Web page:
Yes, some people love accuracy and correctness - and they learn to type. Millions of foreigners can do it; why wouldn't a native be able to speak and type in his own language perfectly (or at least with one mistake every 1,000 words, for example)? The ones who can't tell the difference between "mandatory" and "manditory" won't care if their typing is right or wrong. Writing a built-in spell checker for a communication environment based on getting the message through quickly while disregarding quality, is simply a waste of human resources. You should use a spell checker for your work, for writing your resume, for academic work, even if you know that you make one mistake in 100,000 words. The fact that people created add-ons for mIRC to turn it into an e-mail checker or multimedia player is simply an example of the power of the scripting language. If one feels like it, he could write a mIRC script to replace the industrial computers controlling the robots in a car factory. This doesn't mean that such a feature is normal for an IRC client. Neither is e-mail checking and multimedia players, there are specialized tools for that.
Extending this application beyond its scope will only turn it into a strange piece of software, like mixing up the genes of a sheep, a shark, a parrot and a cactus just to see what could come up. It is silly to request users to use correct language on IRC, even that some people would very much like to see those abbreviations or nonsense gone from their screens (me included). However, it is stupid to force users to do so - see how much you can determine people not to use excessive colors in channels. And, it is a waste of time to implement something that is not desired or needed by the majority of the users; there are other things on the "to do" list, which have more supporters than the idea of a spell checker.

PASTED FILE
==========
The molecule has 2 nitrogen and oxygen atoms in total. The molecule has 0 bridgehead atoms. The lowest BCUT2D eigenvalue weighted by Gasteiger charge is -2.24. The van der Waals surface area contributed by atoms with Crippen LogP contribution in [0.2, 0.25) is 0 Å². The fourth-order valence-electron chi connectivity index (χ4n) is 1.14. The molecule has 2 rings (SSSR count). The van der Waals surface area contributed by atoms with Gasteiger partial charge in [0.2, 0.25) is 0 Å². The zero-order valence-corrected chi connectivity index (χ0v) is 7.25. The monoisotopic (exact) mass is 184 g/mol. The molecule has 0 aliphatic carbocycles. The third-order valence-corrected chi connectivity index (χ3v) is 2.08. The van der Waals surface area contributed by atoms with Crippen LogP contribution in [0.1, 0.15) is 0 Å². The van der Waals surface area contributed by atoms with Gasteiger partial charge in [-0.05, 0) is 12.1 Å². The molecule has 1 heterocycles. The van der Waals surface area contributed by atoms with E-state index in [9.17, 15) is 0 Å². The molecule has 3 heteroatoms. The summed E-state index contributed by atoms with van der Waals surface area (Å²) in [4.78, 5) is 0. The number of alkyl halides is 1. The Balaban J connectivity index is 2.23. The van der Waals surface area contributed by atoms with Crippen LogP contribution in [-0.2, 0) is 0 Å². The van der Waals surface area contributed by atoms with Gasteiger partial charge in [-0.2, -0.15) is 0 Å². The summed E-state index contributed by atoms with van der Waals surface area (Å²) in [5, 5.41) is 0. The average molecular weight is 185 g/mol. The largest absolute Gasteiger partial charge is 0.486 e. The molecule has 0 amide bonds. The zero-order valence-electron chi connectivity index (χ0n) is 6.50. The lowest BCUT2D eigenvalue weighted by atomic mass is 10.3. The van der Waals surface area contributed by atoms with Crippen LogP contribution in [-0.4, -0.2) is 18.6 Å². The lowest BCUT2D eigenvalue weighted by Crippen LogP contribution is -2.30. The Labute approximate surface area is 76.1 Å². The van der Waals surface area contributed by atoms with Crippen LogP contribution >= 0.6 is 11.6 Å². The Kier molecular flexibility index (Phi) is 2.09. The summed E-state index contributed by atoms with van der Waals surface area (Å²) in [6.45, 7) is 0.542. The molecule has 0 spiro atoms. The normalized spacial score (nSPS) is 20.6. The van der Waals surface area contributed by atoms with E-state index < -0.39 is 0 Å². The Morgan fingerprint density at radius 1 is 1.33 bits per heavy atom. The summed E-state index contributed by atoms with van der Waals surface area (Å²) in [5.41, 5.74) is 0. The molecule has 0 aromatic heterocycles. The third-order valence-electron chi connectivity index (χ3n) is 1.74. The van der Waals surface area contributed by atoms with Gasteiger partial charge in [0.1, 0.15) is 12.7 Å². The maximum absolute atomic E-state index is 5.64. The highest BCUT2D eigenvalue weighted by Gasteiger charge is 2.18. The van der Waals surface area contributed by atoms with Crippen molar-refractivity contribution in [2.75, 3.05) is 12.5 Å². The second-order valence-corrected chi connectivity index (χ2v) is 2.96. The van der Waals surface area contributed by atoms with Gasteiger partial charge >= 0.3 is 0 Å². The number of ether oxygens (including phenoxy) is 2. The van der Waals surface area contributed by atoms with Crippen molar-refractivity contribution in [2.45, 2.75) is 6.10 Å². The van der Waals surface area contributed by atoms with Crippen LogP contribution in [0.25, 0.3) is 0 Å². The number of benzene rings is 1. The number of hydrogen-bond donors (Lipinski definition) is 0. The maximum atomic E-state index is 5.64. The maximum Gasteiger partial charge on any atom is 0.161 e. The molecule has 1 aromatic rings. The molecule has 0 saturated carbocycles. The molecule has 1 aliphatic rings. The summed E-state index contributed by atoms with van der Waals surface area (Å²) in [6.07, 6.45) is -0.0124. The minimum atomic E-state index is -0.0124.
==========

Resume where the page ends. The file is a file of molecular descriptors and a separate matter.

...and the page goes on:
Remember what happened when Khaled decided to change the "nag screen" on start-up from being displayed once every 30 days to being displayed on each start-up, if the user didn't enter a valid license key. People gave up the improvements and bugs fixed because all they understood was that "I have to pay for the new version, the old one is free." The Options entry moved from the File menu to Tools menu was an annoyance to many people, and so were other minor changes between versions. What would happen if people found out the new version prevents them from sending messages as they did for years, or annoys them with underlined words they mistyped, or even makes chatting feel like writing a document for work? They use IRC to chat free of any restraints, to express themselves creatively, to relax. Throw in a restriction which directly affects the purpose of chatting, and you've got a serious problem.
No offense intended, just speaking my mind.